He waits in the wings until it is his time. This time it is fun. Several hundred high school football players gather in the summer sun. Most find shade under a tree, but a few take a knee in the Tucson heat. They are eager. Having spent the past few hours listening to the coaches and running various drills.

Now they get a break and want to hear what Brooks has to say. While many young men would dread having to speak to a large group, Brooks is at ease. He is calm and casual in front of the high schoolers.

It is not always this easy. A coach is fired. Call Darrell. A coach is hired. Call Darrell. When McCollins Umeh passed away tragically it was Darrell Brooks who had to discuss a teammate he didn't really know.

He never ducks the media. He never begs off an interview. He is always present and accountable. After every tough loss or every tough season there was Brooks sharing a thought or giving a statement.

"I've seen some of the best times here and some of the worst times. It puts a lot of things in perspective because things are not always that great. You just have to overcome them all with a positive attitude."

You'd think he would be sick of it. Sick of the reporters, the cameras and the microphones, but he's not. Darrell Brooks the standup guy likes being the voice of the team.

I love it," Brooks said. "I like talking. I think that is the biggest thing, I don't mind talking."

Being at the forefront is nothing new for Brooks. Since he was a little kid he's been the one making speeches, or giving presentations. It is not as pressure packed as having the glare of the television cameras on you after a tough loss, but when you are 12 years old and speaking at grade school commencement the nerves can flare up.

"I like going out a speaking because once the cameras are off I am a very quiet person. Ask my friends and family, I don't talk all that much. When I have to do things for this I love speaking."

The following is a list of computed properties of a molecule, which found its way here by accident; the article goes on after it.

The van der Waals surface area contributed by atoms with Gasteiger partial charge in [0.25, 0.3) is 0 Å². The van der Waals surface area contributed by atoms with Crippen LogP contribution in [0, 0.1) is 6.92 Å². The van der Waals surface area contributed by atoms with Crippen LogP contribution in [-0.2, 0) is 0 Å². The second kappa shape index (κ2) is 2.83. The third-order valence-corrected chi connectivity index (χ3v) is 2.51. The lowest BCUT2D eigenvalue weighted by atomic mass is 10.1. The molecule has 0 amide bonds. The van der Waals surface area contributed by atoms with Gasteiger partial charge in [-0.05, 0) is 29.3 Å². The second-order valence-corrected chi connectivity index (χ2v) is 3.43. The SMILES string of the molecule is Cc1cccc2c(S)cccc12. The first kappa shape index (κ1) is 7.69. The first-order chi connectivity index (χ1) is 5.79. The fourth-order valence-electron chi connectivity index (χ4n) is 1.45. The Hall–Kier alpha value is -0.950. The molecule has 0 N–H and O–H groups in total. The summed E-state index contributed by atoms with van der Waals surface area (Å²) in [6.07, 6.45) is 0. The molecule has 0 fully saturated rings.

He came to Tucson from Miami. He left a national championship contender for a rebuilding project. He was used to coaching NFL caliber players and now he was stepping into the unknown.

Mark Stoops did not know what he was getting into. To be truthful, he did not know who he had to work with. After all the 2-10 Wildcats were not on television too often.

Little did the new Wildcat defensive coordinator know but he had a top-shelf safety already in the fold.

"I didn't know about him before I got here," said Stoops. "I just watched him on film and it didn't take long to figure out what type of person he is and how committed he is to doing."

It wasn't just his ability as a football player that caught Stoops' attention. He saw a player who was a hard worker and accountable. Stoops quickly learned he had a true leader in the program. The kind of dedicated player who's work ethic was contagious and who could inspire his teammates to go the extra mile.

"He's as good a leader as I have been around," Stoops said. "He cares a great deal. He's very passionate. He wants to win."

It would be easy for Brooks to throw in the towel. Three years of tough circumstances could have beaten him down. Three losing seasons is tough enough to deal with, but being one of the few standout performers on a bad team is even a tougher pill to swallow.